Advocate General proposes that the Court of Justice of EU find that undertakings are under an obligation to introduce a system for measuring the actual number of hours worked each day
Advocate General Pitruzzella proposes that the Court of Justice of European Union find that undertakings are under an obligation to introduce a system for measuring the actual number of hours worked each day (Advocate General’s Opinion in Case C- 55/18 CCOO v Deutsche Bank SAE, Spain, 31 January 2019).
The Spanish trade union Federación de Servicios de Comisiones Obreras (CCOO), supported by four other trade union organisations, brought a group action before the Audiencia Nacional (National High Court) against Deutsche Bank SAE seeking a declaration that the bank was under an obligation to set up a system to record the actual number of hours worked each day by its employees.
According to that trade union, such a system would make it possible to check that stipulated working times were adhered to and that the obligation to disclose to union representatives information on monthly overtime worked was complied with, in accordance with national legislation. The trade unions take the view that the obligation to introduce such a system derives not only from national law but also from the Charter of Fundamental Rights of the European Union (‘the Charter’) and Directive 2003/88.
On the other hand, Deutsche Bank maintains that it is clear from the judgments of the Tribunal Supremo (Supreme Court, Spain) that no such general obligation exists under Spanish law.
In its judgment of 23 March 2017, the Tribunal Supremo found there was no general obligation to record normal hours worked, stating that Spanish law merely imposes an obligation to keep a record of overtime worked and, at the end of every month, to communicate the number of hours overtime worked by employees, if any, to their union representatives.
In particular, the Tribunal Supremo observed that the keeping of a record of normal hours worked would entail a risk of unjustified interference on the part of undertakings in the private lives of workers and that, when the Spanish legislature decided to impose the requirement for such a record to be kept, it did so in specific cases, as with part-time workers, mobile workers, workers in the merchant navy and rail transport workers.
The Audiencia Nacional is uncertain whether Spanish law, as interpreted by the Tribunal Supremo, is consistent with EU law. According to the information provided to the Court, in Spain 53.7% of overtime worked has not been recorded. Moreover, the Spanish Ministry of Employment and Social Security considers that, in order to determine whether overtime has been worked, it is necessary to know the precise number of ordinary hours worked.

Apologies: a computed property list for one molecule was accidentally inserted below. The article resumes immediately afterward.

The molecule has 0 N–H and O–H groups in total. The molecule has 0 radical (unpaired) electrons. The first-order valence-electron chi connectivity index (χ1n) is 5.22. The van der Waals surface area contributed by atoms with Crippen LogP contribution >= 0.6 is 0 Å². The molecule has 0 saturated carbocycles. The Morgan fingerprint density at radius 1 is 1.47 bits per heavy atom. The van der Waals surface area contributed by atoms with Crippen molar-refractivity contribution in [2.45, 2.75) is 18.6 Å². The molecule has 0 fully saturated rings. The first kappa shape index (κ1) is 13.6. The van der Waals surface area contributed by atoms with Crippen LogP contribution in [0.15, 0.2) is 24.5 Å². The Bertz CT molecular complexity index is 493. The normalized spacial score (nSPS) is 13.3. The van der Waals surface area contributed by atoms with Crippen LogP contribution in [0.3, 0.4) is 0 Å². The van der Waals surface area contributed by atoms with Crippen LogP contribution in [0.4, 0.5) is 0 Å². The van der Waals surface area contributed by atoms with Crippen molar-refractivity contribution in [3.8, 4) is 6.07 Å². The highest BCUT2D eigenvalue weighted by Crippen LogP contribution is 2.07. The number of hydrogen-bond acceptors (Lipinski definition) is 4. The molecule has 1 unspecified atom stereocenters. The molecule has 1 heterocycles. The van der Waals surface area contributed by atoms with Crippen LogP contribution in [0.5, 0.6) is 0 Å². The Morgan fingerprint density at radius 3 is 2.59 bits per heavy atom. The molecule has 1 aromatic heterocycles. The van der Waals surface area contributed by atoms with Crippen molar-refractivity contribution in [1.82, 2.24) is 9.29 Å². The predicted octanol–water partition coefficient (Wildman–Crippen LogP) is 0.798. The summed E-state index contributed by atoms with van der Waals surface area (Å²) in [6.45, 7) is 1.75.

The Tribunal Supremo’s interpretation would in practice deprive workers of an essential means of proving that the hours they have worked are in excess of ordinary working time and their representatives would not have the means necessary to check whether the rules have been complied with. According to the Audiencia Nacional, in such a situation national law would be incapable of ensuring effective compliance with the obligations laid down by Directives 2003/88 and 89/391.
In his Opinion today, Advocate General Pitruzzella proposes that the Court rule that the Charter and Directive 2003/88 imposes on undertakings an obligation to set up a system for recording the actual number of hours worked each day for full-time workers who have not expressly agreed, individually or collectively, to work overtime and who are not mobile workers or persons working in the merchant navy or railway transport workers and precludes national provisions which do not impose such an obligation. He also states that Member States are none the less free to determine what method of recording of the number of hours actually worked each day is best suited for ensuring the effectiveness of EU law.
In summary, it is the Advocate General’s view that the obligation to measure the number of hours worked each day plays an essential role in ensuring compliance, on the part of the employer, with all the other obligations laid down by Directive 2003/88, such as those concerning the limits on the duration of the working day, daily rest periods, the limits on the duration of the working week, weekly rest periods, and the possible working of overtime.
Those obligations relate not only to the right of workers and their representatives to be able to review periodically the amount of work done for remuneration purposes, but also, and above all, to the protection of health and safety in the workplace. The national court is required to determine, taking the whole body of domestic law into consideration and applying the interpretative methods recognised by domestic law, whether it can arrive at an interpretation of domestic law that is capable of ensuring the full effectiveness of EU law.
In the event that it is impossible to interpret national provisions, such as the Spanish provision at issue, in a manner consistent with Directive 2003/88 and the Charter, the national court must disapply such provisions and satisfy itself that the obligation on undertakings to equip themselves with an adequate system for recording the number of hours actually worked each day is met.
The Advocate General notes that that obligation to interpret national law in a manner consistent with EU law entails an obligation for national courts to change established case-law, where necessary, if it is based on an interpretation of national law that is incompatible with the objectives of a directive.
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